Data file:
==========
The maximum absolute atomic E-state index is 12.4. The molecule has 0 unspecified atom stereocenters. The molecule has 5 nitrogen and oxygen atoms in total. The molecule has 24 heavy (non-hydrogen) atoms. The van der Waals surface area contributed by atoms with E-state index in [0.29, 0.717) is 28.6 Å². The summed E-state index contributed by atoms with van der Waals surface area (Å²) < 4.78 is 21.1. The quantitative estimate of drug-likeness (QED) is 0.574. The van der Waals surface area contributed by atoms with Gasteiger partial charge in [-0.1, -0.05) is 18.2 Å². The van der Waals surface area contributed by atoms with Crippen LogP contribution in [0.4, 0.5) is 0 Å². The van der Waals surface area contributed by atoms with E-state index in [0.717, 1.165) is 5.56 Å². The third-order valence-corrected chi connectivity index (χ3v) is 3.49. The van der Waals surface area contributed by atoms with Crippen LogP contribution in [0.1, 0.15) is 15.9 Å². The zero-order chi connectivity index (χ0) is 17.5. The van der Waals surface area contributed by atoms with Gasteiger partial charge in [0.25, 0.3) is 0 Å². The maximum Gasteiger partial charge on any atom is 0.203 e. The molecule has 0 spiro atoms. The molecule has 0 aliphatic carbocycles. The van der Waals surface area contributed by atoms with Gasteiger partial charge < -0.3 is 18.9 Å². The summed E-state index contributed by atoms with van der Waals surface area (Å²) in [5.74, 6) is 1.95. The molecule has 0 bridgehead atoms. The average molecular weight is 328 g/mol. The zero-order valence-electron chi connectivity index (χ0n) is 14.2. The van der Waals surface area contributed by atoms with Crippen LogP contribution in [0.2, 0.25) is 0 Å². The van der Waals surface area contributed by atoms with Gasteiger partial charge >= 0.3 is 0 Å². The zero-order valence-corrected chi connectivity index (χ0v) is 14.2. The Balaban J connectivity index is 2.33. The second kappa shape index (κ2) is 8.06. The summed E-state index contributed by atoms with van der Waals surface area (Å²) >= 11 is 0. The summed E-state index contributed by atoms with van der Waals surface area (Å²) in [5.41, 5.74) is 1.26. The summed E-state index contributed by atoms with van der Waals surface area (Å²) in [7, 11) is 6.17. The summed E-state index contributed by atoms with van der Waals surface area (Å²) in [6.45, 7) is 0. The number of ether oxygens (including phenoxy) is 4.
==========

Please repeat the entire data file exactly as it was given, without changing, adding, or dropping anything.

The maximum absolute atomic E-state index is 12.4. The molecule has 0 unspecified atom stereocenters. The molecule has 5 nitrogen and oxygen atoms in total. The molecule has 24 heavy (non-hydrogen) atoms. The van der Waals surface area contributed by atoms with E-state index in [0.29, 0.717) is 28.6 Å². The summed E-state index contributed by atoms with van der Waals surface area (Å²) < 4.78 is 21.1. The quantitative estimate of drug-likeness (QED) is 0.574. The van der Waals surface area contributed by atoms with Gasteiger partial charge in [-0.1, -0.05) is 18.2 Å². The van der Waals surface area contributed by atoms with Crippen LogP contribution in [0.4, 0.5) is 0 Å². The van der Waals surface area contributed by atoms with E-state index in [0.717, 1.165) is 5.56 Å². The third-order valence-corrected chi connectivity index (χ3v) is 3.49. The van der Waals surface area contributed by atoms with Crippen LogP contribution in [0.1, 0.15) is 15.9 Å². The zero-order chi connectivity index (χ0) is 17.5. The van der Waals surface area contributed by atoms with Gasteiger partial charge in [0.25, 0.3) is 0 Å². The maximum Gasteiger partial charge on any atom is 0.203 e. The molecule has 0 spiro atoms. The molecule has 0 aliphatic carbocycles. The van der Waals surface area contributed by atoms with Gasteiger partial charge < -0.3 is 18.9 Å². The summed E-state index contributed by atoms with van der Waals surface area (Å²) in [5.74, 6) is 1.95. The molecule has 0 bridgehead atoms. The average molecular weight is 328 g/mol. The zero-order valence-electron chi connectivity index (χ0n) is 14.2. The van der Waals surface area contributed by atoms with Crippen LogP contribution in [0.2, 0.25) is 0 Å². The van der Waals surface area contributed by atoms with Gasteiger partial charge >= 0.3 is 0 Å². The zero-order valence-corrected chi connectivity index (χ0v) is 14.2. The Balaban J connectivity index is 2.33. The second kappa shape index (κ2) is 8.06. The summed E-state index contributed by atoms with van der Waals surface area (Å²) >= 11 is 0. The summed E-state index contributed by atoms with van der Waals surface area (Å²) in [5.41, 5.74) is 1.26. The summed E-state index contributed by atoms with van der Waals surface area (Å²) in [7, 11) is 6.17. The summed E-state index contributed by atoms with van der Waals surface area (Å²) in [6.45, 7) is 0. The number of ether oxygens (including phenoxy) is 4.